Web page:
The Iomega iConnect is cheap and has some useful features, but unless you're on a strict budget or have very light file sharing needs its poor performance isn't worth putting up with.
0 disk bays, N/A storage supplied, 1x 10/100/1000Mbit/s Ethernet ports
The Iomega iConnect is different from almost all other network attached storage (NAS) devices we’ve seen. Instead of storing files on an internal hard disk, it depends entirely on external USB hard disks for storage. The lack of an internal disk means the iConnect itself is very quiet and no bigger than a paperback novel.
Unfortunately, we suspect this reliance on USB disks for storage is also responsible for its slow file transfer speeds. Compared to even the slowest internal disk-based NAS, the iConnect is shockingly sluggish at transferring files. Large files were written at a glacial 0.6MB/s and read at a slightly quicker 4.5MB/s. Small files performance was even slower – they were written at 0.3MB/s and read at 2.2MB/s. It’s possible to work around this incredibly slow network performance by attaching the USB disk directly to your computer to transfer files before sharing them over your network, but this defeats the point of having network storage.
Although its storage arrangements are unusual, the iConnect is in almost every other respect very similar to Iomega’s other, more traditional NAS devices. It shares the same web management interface which is a good thing as it’s logically organised with commonly used tasks gathered together on the home page.
The iConnect has many features seen only on more expensive NAS devices. Stored files can be accessed remotely from another computer across the internet. The web interface for this works well enough, but it isn’t very sophisticated – uploading multiple files can be tedious, for example. In addition BitTorrent files can be downloaded without the aid of a computer.
Over your local network, photos can be imported over USB from digital cameras that support Picture Transfer Protocol (PTP). Files stored on any hard disk connected to the iConnect can be searched by keyword. This search feature is only accessible from the web management interface though and isn’t any better than a search tool such as Google Desktop. The print server function should be able to share a USB printer across the network, but it refused to recognise our Samsung USB laser printer.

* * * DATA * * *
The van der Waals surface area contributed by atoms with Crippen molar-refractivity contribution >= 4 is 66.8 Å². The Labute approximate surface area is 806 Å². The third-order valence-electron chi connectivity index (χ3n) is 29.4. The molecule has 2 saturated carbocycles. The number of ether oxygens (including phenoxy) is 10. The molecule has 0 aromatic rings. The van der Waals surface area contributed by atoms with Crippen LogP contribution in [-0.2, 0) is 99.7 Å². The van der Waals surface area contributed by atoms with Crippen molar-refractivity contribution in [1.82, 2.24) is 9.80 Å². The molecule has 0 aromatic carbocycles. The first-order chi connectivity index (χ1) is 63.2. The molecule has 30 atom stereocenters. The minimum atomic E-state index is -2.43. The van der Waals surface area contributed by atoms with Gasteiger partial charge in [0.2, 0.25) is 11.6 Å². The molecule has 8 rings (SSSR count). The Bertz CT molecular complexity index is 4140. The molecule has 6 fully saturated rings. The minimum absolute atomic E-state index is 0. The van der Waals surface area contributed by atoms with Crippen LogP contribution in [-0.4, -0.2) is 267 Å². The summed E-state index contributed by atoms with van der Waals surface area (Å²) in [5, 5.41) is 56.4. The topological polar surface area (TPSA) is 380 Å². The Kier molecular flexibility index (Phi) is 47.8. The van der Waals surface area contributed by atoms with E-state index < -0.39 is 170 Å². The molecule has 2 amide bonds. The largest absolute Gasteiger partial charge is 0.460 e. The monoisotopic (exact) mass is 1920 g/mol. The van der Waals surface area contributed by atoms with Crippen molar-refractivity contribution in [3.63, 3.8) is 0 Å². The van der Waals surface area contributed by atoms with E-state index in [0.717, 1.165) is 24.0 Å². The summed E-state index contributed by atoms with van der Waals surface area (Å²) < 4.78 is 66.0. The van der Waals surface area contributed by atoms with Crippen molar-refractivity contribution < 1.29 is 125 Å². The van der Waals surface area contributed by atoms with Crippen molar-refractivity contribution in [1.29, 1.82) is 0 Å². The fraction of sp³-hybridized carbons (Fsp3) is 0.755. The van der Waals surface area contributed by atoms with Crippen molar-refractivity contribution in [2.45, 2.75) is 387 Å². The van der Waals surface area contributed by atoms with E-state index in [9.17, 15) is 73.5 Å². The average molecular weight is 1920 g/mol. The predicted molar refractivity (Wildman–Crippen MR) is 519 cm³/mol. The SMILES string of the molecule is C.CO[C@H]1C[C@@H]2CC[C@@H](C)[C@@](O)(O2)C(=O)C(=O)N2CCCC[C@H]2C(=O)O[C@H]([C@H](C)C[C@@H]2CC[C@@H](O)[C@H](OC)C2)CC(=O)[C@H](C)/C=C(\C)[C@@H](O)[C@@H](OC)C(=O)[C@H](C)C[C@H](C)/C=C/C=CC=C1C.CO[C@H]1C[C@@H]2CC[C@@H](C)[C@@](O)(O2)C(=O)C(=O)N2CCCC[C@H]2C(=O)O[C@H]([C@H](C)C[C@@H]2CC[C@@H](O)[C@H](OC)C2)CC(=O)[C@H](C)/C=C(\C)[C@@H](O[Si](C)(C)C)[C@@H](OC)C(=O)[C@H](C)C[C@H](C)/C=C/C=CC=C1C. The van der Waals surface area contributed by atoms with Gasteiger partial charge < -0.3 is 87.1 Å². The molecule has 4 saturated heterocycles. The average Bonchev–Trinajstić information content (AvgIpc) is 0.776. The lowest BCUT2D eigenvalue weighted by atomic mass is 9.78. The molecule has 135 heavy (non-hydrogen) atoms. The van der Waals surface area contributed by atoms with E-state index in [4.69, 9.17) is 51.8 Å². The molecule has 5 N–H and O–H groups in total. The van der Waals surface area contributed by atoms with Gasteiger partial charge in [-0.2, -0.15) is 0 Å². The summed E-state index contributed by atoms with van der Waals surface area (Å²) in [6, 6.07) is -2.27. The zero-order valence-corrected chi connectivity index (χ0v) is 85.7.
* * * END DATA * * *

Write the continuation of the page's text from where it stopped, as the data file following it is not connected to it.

We had no trouble using the iConnect as an iTunes music server. It can also stream media files to an UPnP network media player. A standard definition video file played smoothly, but playback became unwatchably choppy if files were being transferred in the background at the same time, or if the iConnect was updating its index of media files.
The Iomega iConnect’s slow file transfer speeds make it ill-suited for even moderate levels of file sharing. Synology’s DS110j is a much better general purpose NAS. If you’re more interested in its other features though, such as its BitTorrent download manager, then the iConnect is a cheap way of acquiring them.
|Default file system||NTFS, FAT32, HFS+|
|Price per gigabyte||N/A|
|3.5in drive bays||0|
|Free 3.5in drive bays||0|
|USB direct access ports (front/rear)||0/0|
|Other USB ports (front/rear)||3/1|
|eSATA ports (front/rear)||0/0|
|Ethernet connection speed||10/100/1000Mbit/s|
|Universal Plug and Play support||yes|
|UPnP media server||yes|
|USB disk server||yes|
|Protocols supported||TCP/IP, SMB/CIFS, AFP, FTP, HTTP|
|Ethernet cable included||yes|
|Additional features||remote access, BitTorrent download manager|
|Power consumption active||6W|
|Warranty||three years RTB|